Corollary 1. Let $E_k(A) = e_k \circ \lambda(A)$ denote the $k$-th elementary symmetric polynomial of a positive definite matrix $A$. Then for any positive definite $A, B, C$ we have \begin{equation*} E_k(A)E_k(A+B+C) \le E_k(A+B)E_k(A+C). \end{equation*} This log-submodularity, immediately implies the log-submodularity of $f_k(S) := E_k(A+\sum\nolimits_{i\in S}v_iv_i^T)$.

  • $\begingroup$ @DenisSerre Thanks!! (also thanks for fixing the bad typo in the answer). $\endgroup$ – Suvrit Jan 3 '17 at 16:15

Edit. I think now that your question concerns Gårding's theory of hyperbolic polynomials.

A homogeneous polynomial of degree $d$ in $N$ real variables is hyperbolic in the direction $\bf e$ if for every vector $X$, the roots of the polynomial $t\mapsto p(X+t{\bf e})$ are real. We may suppose that $p({\bf e})>0$. The connected component of $\bf e$ in $\{p>0\}$ is the forward cone ; it is convex. Actually, $p$ is convex in the direction of any vector of the future cone. Let us denote $\Gamma$ the closure of the forward cone. Gårding proved a reverse Hölder inequality, in terms of the polar form associated with $p$ : $$p(x_1)^{1/d}\cdots p(x_d)^{1/d}\le\phi(x_1,\ldots,x_d)$$ for every $x_1,\ldots,x_d\in\Gamma$. He found also that $p^{1/d}$ is concave over $\Gamma$. Finally, the derivative of $p$ in a forward direction provides a hyperbolic polynomial, whose forward cone contains (strictly, in general) that of $p$.

How does this apply here ? The map $\sigma_d:S\mapsto \det S$ is a hyperbolic polynomial over the symmetric matrices, in the direction of $I_d$ ; we have $N=\frac{d(d+1)}2$. This is just saying that every symmetric matrix has real eigenvalues. Its forward cone is that of positive definite matrices. When differentiating in the direction of $I_d$, one obtains (up to a constant factor) $\sigma_{d-1}$, next $\sigma_{d-2}$, etc ... Their closed forward cones $\Gamma_d$, $\Gamma_{d-1}$ ... are larger and larger ; in particular, they all contain ${\bf SPD}_d$.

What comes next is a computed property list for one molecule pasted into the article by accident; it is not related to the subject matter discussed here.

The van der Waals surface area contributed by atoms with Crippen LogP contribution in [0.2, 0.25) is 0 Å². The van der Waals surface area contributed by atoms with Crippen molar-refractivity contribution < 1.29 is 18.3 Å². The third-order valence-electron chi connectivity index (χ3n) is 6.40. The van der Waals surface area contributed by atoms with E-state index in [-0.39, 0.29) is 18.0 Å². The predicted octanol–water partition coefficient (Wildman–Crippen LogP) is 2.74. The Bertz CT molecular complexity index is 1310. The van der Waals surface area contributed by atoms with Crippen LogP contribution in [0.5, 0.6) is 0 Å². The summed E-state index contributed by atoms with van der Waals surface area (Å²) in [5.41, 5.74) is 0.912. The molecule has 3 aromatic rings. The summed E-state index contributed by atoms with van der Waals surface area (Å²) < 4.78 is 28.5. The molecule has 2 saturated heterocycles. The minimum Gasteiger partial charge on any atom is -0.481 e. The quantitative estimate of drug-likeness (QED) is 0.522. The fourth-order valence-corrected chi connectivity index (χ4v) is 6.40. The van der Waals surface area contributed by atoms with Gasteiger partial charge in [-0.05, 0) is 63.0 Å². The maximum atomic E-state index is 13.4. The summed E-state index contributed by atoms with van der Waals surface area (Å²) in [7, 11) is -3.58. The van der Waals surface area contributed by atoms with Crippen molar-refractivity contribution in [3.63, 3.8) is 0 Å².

As mentionned below, your inequality amounts to $$(A+D=B+C,\, D\le B,C\le A)\Longrightarrow(\sigma_k(A)\sigma_k(D)\le\sigma_k(B)\sigma_k(C)).$$ I suspect that something stronger holds true, that is, if $p$ is hyperbolic, with closed forward cone $\Gamma$, then for every vectors $A,X,Y\in\Gamma$, the vectors $A,B=A+X,C=A+Y$ and $D=A+X+Y$ satisfy $p(A)p(D)\le p(B)p(C)$. I point out that if $X,Y$ are colinear (that is $A,B,C,D$ are colinear), then this is true because of the concavity of $p^{1/d}$.

I was able to prove the claim when $k=2$, in which case $p$ can be written in the Lorentz form $p(s,x)=s^2-|x|^2$, in some appropriate coordinates $X=(s,x)$. The proof is somewhat cumbersome, here are the main arguments. The quantity $$F(s,t,a,x,y)=p(B)p(C)-p(A)p(D),\qquad A=(1,a),\,X=(s,x)\,,Y=(t,y)$$ is a concave function of $x$ and $y$. Let us fix $s,t>0$. When minimizing over $|x|=s$ and $|y|=t$, the constraints must be equalities. There remains to minimize with respect to $a$ in the unit ball. If $a$ is on the unit sphere, $F$ is trivially $\ge0$. Otherwise, a minimum should be reached when $\nabla_aF=0$. An interesting calculation shows that this minimum is precisely zero. I can write out the details if you wish.

Let me begin with two observations. On the one hand, the quantity $$\sum_{Q\in S(n,k)}\det(A_Q)=:\sigma_k(A)$$ is nothing but the $k$-th symmetric polynomial in the eigenvalues of $A$, whence my notation.